On October 24, 1962, at the height of the Cuban missile crisis, the Los Angeles Herald-Examiner reported that “hundreds of worried citizens were calling police today asking the location of public fall-out shelters, fearful of a Russian nuclear attack.” The very next day city officials obliged panicked Angelenos with a list of the 300 shelters that they could choose to die in should the opportunity arise.
If CONELRAD (and the Internet) had been around during this watershed Cold War moment, we would have advised our readers to form a line outside the Desilu Studios fallout shelter at 780 N. Gower (capacity 61, so get there early). Who wouldn’t want to share the end of the world with Lucy? Even if Ms. Ball didn’t show up, a Hollywood studio shelter (with the possibility of a character actor or two showing up) would have to be better than the Lincoln Heights City Jail (capacity 15,436).
But, in the end, fallout shelters (particularly L.A. fallout shelters) were less than ready for their brink-of-the-apocalypse close-up. Indeed, on October 28th, as the crisis was winding down, the Herald-Examiner reported that only two of the city’s 307 fallout shelters were stocked, albeit unevenly.
The two existing “stocked” shelters included the Eighth and Figueroa building and the Subway Terminal building at 417 S. Hill St.
Neither shelter had any provisions for sleeping accommodations, but enough tinned biscuits and sanitary kits were there to supply subsistence for 10,000 persons in the Subway Terminal building and 800 more in the Eighth and Figueroa building. But there was no water.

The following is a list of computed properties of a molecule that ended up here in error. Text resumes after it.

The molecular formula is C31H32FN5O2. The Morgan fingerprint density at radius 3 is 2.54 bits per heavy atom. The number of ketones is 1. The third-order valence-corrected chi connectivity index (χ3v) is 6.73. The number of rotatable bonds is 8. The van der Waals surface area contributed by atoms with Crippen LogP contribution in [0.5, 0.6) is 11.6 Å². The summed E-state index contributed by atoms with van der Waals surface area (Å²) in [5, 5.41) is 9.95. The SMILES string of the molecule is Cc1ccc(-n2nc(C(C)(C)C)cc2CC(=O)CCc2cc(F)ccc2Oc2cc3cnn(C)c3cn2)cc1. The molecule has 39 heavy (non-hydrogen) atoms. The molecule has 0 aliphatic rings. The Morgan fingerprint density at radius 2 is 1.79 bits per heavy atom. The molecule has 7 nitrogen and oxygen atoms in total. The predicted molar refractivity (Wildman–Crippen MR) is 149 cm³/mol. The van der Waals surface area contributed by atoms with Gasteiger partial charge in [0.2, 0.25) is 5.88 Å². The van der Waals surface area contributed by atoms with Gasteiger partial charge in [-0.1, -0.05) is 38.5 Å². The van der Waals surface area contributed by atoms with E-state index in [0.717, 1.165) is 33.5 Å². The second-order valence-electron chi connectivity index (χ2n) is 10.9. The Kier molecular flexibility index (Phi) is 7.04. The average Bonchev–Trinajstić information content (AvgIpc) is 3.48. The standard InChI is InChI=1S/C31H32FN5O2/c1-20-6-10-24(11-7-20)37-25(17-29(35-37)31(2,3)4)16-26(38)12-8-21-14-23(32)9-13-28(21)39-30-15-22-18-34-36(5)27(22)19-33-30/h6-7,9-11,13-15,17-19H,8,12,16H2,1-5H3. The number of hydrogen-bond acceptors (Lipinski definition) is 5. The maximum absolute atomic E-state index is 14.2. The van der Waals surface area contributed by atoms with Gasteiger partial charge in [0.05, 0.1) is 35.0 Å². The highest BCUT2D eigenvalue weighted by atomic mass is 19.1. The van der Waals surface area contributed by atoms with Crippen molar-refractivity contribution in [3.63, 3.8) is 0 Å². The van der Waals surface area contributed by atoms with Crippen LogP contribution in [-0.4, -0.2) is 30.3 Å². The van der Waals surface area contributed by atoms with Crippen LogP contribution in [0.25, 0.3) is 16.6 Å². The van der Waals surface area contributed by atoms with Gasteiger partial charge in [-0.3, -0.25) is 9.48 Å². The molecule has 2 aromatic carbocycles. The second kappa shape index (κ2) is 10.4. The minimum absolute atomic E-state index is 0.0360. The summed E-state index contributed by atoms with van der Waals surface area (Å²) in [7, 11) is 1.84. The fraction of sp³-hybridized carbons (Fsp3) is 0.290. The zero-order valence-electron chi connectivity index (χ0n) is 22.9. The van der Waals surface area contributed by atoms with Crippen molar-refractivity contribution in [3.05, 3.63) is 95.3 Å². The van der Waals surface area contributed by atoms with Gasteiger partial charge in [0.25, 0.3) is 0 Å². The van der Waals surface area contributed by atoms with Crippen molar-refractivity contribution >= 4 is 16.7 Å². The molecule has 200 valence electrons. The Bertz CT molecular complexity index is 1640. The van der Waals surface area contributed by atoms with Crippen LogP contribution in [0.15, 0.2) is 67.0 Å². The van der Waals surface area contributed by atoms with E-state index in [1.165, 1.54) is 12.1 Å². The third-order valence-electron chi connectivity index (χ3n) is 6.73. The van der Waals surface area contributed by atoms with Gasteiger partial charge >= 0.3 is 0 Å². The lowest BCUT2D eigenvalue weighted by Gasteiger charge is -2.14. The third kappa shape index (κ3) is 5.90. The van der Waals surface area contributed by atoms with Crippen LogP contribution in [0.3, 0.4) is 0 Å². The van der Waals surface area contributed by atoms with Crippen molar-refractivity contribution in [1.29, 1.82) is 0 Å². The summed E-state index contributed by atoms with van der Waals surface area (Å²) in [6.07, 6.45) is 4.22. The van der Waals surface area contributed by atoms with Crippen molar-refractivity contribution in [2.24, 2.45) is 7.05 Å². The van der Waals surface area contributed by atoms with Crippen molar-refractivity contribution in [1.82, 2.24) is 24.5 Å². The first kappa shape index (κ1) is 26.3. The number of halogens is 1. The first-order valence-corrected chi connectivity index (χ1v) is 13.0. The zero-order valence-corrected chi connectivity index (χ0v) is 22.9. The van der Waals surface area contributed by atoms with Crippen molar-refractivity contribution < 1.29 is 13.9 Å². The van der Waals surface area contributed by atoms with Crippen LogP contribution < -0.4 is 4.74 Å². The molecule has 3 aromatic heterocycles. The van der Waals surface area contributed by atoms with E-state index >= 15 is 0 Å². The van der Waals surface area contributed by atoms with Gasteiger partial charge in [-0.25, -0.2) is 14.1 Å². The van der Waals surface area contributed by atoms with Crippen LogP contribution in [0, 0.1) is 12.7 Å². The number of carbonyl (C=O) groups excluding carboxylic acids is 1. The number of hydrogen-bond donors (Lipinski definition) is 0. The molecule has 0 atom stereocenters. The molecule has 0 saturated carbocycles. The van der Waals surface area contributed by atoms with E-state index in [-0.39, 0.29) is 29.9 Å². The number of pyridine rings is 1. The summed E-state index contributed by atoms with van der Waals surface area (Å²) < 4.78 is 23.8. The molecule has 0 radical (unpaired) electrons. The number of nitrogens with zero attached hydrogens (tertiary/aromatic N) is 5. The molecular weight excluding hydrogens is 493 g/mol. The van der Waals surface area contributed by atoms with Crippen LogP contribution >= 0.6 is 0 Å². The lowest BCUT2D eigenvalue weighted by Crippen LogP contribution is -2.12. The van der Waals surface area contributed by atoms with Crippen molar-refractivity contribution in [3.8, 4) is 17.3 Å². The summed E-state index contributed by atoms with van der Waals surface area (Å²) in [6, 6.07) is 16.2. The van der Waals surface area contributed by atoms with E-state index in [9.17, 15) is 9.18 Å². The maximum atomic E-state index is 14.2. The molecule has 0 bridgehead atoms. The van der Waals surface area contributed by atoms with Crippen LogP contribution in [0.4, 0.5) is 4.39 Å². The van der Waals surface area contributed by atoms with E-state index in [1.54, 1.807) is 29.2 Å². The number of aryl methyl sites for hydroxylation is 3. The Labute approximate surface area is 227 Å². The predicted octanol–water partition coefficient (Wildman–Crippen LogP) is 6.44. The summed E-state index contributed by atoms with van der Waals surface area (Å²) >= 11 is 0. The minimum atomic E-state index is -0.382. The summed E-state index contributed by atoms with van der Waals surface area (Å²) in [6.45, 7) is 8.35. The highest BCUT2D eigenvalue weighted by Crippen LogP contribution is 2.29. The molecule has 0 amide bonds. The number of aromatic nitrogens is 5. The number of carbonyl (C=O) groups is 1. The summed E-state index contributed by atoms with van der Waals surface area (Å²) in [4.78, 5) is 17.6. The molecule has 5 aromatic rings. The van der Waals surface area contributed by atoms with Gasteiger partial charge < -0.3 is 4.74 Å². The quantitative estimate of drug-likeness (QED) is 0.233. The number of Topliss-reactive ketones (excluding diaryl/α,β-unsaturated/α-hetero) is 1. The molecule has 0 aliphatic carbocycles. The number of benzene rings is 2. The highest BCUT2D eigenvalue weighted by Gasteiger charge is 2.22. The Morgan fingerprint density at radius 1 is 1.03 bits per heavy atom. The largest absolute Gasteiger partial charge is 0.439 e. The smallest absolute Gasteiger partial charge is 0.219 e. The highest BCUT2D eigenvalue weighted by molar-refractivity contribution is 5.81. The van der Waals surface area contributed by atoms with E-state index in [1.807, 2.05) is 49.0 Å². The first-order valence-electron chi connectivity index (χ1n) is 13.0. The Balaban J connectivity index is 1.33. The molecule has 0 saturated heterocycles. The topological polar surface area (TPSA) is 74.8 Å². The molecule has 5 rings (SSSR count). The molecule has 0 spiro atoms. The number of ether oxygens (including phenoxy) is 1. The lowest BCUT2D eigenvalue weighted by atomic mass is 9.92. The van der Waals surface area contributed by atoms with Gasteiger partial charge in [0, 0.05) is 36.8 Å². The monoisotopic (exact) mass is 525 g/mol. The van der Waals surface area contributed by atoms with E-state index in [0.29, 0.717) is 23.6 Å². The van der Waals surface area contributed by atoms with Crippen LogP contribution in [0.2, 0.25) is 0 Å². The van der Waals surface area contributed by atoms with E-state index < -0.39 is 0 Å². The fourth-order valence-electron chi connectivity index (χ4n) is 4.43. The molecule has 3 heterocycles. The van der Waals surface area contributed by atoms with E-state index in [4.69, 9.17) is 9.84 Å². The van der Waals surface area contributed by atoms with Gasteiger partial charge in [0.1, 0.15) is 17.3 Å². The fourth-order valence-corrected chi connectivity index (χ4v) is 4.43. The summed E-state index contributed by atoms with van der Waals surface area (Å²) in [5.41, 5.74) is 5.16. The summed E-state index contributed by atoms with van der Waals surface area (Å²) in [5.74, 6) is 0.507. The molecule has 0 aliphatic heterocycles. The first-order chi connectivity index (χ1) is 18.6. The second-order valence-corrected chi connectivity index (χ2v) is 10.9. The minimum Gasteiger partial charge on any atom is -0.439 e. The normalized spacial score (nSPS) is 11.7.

The ropes of 7-1/2 gallon water tanks in each shelter were impressive, but empty. Also, it was noted, the narrow street entrance to the Subway Terminal Shelter was padlocked.
Despite this rather dubious evidence of preparedness, Gov. Edmund G. Brown, State Disaster Director Alan Jonas, and Regional Disaster Administrator Charles Manfred all issued identical statements, apparently intended to reassure a jittery public. They said: “We have had no instructions from Washington to move beyond our present state of readiness, but we are prepared to do so if necessary.”
With quotes like these is it any wonder that “newsmen roared with laughter and derision” when Secretary of Defense Robert McNamara mentioned civil defense as a protection against nuclear missiles at a Pentagon press conference on October 25, 1962?
“L.A. Excited Over Fall-Out Shelters,” Los Angeles Herald-Examiner, October 24, 1962.
“Fallout Shelter Locations Told By L.A. Officials,” Los Angeles Herald-Examiner, October 25, 1962.
“Civil Defense Lag Revealed,” Los Angeles Herald-Examiner, October 28, 1962.
 “Pentagon Issues Shelter Report,” New York Times, October 26, 1962